State under warning for fire danger
INDIANAPOLIS (AP) — Record-breaking heat is headed to parts of Indiana on Thursday and could combine with low humidity and winds gusting up to 30 mph could combine to create combustible conditions, the National Weather Service says.
Temperatures are expected to soar above 100 degrees on Thursday, bringing the hottest weather since the 1930s to some places in central Indiana, the weather service says. The weather service says temperatures could hit as high as 106 and likely will be at least 102, making it the hottest weather in central Indiana since at least 1988.
Excessive heat advisories have been issued for other parts of Indiana.
The Indiana Division of Homeland Security is encouraging people to take precautions against the heat by limiting extraneous activity or exercise, staying inside in air-conditioned places as much as possible.
‘‘It is extremely important that everyone stays cool and comfortable especially our most vulnerable populations such as small children, the elderly, and people with limited mobility,’’ Homeland Security Chief Gary Coons said.
The Indiana Department of Labor is urging employers and employees to use caution in the heat, saying heat-related illness is 100 percent preventable. It said workers should drink five to seven ounces of fluids every 15 to 20 minutes to replenish necessary fluids and workers in hot environments should take regular rest breaks. The agency says workers outside should rest in the shade.
The weather service also has issued a fire danger warning for a large swath of central Indiana, covering 39 of the state’s 92 counties. The weather service says the red flag warning will be in effect Thursday from 11 a.m. until 9 p.m. from Kokomo in the north to Vincennes in the southwest and North Vernon in the southeast.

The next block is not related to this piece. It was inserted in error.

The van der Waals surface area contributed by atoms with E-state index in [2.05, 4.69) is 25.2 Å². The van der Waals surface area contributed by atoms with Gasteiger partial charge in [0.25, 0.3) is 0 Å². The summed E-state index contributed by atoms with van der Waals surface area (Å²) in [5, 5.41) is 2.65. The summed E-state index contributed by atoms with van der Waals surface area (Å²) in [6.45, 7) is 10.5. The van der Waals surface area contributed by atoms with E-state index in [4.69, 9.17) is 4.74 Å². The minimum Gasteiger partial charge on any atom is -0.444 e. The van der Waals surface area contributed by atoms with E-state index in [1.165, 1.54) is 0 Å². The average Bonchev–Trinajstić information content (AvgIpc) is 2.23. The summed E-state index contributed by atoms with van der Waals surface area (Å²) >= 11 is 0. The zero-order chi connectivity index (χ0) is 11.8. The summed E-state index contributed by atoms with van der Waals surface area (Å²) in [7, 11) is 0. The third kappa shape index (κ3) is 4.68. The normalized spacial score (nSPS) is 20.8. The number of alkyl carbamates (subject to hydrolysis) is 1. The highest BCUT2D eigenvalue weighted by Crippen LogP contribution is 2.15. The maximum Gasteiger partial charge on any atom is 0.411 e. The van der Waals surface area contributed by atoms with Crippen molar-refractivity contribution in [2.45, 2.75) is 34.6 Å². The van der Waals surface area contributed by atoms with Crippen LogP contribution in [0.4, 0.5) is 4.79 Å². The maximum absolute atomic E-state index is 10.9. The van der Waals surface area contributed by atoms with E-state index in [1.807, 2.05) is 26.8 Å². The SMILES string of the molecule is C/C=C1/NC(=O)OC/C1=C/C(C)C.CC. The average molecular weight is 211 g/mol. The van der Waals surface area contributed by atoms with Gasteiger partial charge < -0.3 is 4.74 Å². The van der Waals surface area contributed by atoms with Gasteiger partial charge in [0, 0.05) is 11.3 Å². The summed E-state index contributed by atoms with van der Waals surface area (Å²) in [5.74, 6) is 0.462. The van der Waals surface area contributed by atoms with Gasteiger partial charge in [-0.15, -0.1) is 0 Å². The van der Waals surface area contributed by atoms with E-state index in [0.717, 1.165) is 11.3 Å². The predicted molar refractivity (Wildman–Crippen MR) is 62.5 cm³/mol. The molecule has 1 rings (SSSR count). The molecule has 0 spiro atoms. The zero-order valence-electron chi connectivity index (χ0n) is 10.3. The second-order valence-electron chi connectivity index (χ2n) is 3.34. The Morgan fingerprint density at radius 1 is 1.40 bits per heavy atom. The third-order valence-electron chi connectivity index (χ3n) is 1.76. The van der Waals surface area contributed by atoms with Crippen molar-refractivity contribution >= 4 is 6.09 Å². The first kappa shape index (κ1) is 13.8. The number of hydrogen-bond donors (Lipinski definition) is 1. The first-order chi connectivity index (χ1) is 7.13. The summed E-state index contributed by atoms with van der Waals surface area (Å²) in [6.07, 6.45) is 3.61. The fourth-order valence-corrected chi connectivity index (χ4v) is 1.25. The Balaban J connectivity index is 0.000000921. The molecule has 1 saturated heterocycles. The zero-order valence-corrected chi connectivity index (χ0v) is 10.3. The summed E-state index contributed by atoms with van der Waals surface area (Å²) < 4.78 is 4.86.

Weather service meteorologist Michael Koch said the warnings aren’t common in the area.
‘‘We’ve gone years where we haven’t had any, then we’ve had years where we’ve had a bunch of them,’’ he said.
The Indianapolis Fire Department issued a burn ban Wednesday for Marion County, bringing the total number of counties under burn bans in Indiana to more than 70. Nearly 80 percent of the state was classified last week as being in a drought. A new U.S. Drought Monitor map will be released Thursday.
The weather service reports that so far it has been the driest June ever in Indianapolis, with just 0.05 inches of rain. The average precipitation through June 25 is 3.54 inches. No rain was expected Wednesday, which would make it the 23rd straight day without precipitation. That’s the longest period without rain in Indianapolis since a 25-day stretch ended on March 4, 1983.
The record for consecutive days of non-measurable precipitation is 39 days, set in 1908.
The Indiana Department of Environmental Management also was expecting elevated ozone levels Thursday in some areas, which could cause respiratory problems for some people.